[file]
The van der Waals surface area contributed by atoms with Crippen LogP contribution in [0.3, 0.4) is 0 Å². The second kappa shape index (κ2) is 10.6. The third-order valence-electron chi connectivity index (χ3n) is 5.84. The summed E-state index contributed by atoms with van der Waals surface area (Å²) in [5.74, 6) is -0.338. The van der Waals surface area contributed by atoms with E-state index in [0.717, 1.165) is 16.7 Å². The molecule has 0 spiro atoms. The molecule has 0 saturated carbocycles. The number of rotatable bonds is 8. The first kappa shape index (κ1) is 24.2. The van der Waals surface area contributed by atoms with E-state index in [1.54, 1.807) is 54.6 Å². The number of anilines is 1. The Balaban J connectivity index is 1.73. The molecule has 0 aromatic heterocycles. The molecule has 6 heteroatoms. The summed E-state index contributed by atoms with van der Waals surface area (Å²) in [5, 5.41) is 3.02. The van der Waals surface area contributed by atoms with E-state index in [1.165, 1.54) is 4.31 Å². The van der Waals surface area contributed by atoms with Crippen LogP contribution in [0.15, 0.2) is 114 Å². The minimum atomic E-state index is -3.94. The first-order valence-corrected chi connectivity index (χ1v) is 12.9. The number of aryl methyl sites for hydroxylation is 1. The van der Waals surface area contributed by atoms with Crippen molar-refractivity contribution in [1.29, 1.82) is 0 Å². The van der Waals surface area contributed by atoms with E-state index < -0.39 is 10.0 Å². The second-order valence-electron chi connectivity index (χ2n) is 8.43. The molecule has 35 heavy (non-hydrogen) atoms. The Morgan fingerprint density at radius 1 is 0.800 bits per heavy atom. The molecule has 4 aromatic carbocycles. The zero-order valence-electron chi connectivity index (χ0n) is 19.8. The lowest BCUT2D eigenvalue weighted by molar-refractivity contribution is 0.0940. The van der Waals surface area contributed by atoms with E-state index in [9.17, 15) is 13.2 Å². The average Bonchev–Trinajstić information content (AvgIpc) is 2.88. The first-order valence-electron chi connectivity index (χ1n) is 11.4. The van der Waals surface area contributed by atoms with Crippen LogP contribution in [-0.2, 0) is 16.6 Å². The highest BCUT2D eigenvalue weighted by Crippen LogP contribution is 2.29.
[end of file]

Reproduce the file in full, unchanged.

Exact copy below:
The van der Waals surface area contributed by atoms with Crippen LogP contribution in [0.3, 0.4) is 0 Å². The second kappa shape index (κ2) is 10.6. The third-order valence-electron chi connectivity index (χ3n) is 5.84. The summed E-state index contributed by atoms with van der Waals surface area (Å²) in [5.74, 6) is -0.338. The van der Waals surface area contributed by atoms with E-state index in [0.717, 1.165) is 16.7 Å². The molecule has 0 spiro atoms. The molecule has 0 saturated carbocycles. The number of rotatable bonds is 8. The first kappa shape index (κ1) is 24.2. The van der Waals surface area contributed by atoms with E-state index in [1.54, 1.807) is 54.6 Å². The number of anilines is 1. The Balaban J connectivity index is 1.73. The molecule has 0 aromatic heterocycles. The molecule has 6 heteroatoms. The summed E-state index contributed by atoms with van der Waals surface area (Å²) in [5, 5.41) is 3.02. The van der Waals surface area contributed by atoms with E-state index in [1.165, 1.54) is 4.31 Å². The van der Waals surface area contributed by atoms with Crippen LogP contribution in [0.15, 0.2) is 114 Å². The minimum atomic E-state index is -3.94. The first-order valence-corrected chi connectivity index (χ1v) is 12.9. The number of aryl methyl sites for hydroxylation is 1. The van der Waals surface area contributed by atoms with Crippen molar-refractivity contribution in [1.29, 1.82) is 0 Å². The van der Waals surface area contributed by atoms with E-state index < -0.39 is 10.0 Å². The second-order valence-electron chi connectivity index (χ2n) is 8.43. The molecule has 35 heavy (non-hydrogen) atoms. The Morgan fingerprint density at radius 1 is 0.800 bits per heavy atom. The molecule has 4 aromatic carbocycles. The zero-order valence-electron chi connectivity index (χ0n) is 19.8. The lowest BCUT2D eigenvalue weighted by molar-refractivity contribution is 0.0940. The van der Waals surface area contributed by atoms with E-state index in [9.17, 15) is 13.2 Å². The average Bonchev–Trinajstić information content (AvgIpc) is 2.88. The first-order valence-electron chi connectivity index (χ1n) is 11.4. The van der Waals surface area contributed by atoms with Crippen LogP contribution in [-0.2, 0) is 16.6 Å². The highest BCUT2D eigenvalue weighted by Crippen LogP contribution is 2.29.